When should we use “the” with a non-count noun?
Water is a non-count noun. When we are speaking of water (or any non-count noun) in general, we do not use an article.
- Water covers most of the surface of the earth.
- The scientific notation for water is H20.
However, if we are identifying specific water (or any non-count noun), then we precede it with “the.”
- The water in this glass looks disgusting!
- I would never drink the water that he is holding!
Two common ways of making a noun specific are by following it with a prepositional phrase (“in this glass”) or with an adjective clause (“that he is holding”).
In the above examples, the non-count noun is something we can see or touch. Often, however, non-count nouns are emotions or ideas. When discussing abstract nouns, we follow the same article rules.
- Fear is a common emotion.
- We feel fear in many situations.
- I will never forget the fear on her face when she saw a spider in her bed.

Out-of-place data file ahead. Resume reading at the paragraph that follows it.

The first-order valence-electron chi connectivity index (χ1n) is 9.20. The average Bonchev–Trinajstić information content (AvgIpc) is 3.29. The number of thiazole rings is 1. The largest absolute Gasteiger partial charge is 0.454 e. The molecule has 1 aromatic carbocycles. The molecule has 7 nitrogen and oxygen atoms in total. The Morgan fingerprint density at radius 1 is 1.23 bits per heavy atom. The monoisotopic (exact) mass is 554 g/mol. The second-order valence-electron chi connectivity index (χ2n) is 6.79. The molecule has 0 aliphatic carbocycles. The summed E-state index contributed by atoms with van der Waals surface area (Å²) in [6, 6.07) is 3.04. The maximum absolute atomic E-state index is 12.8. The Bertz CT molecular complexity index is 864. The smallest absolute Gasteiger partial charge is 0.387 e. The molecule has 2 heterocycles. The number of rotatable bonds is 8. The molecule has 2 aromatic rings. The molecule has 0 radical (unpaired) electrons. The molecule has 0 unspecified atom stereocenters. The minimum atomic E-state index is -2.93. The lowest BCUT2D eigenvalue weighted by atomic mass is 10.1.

- The fear that she showed was spectacular!
The word “patience” is another example of an abstract noun. It is a quality—something we cannot touch.
- Patience brings reward.
- We all must learn patience.
Now You Try! First write two general statements and then two specific statements for each of the suggested non-count nouns.
- Power allows you to make changes in the world.
- We all crave power.
- The power of the President is limited by the Legislature and the Judiciary.
- The power that political leaders wield can be used for good or ill.
- Chocolate is so delicious!
- I eat chocolate every day.
- The chocolate she brought came from Switzerland.
- Did you put the chocolate back in the cupboard?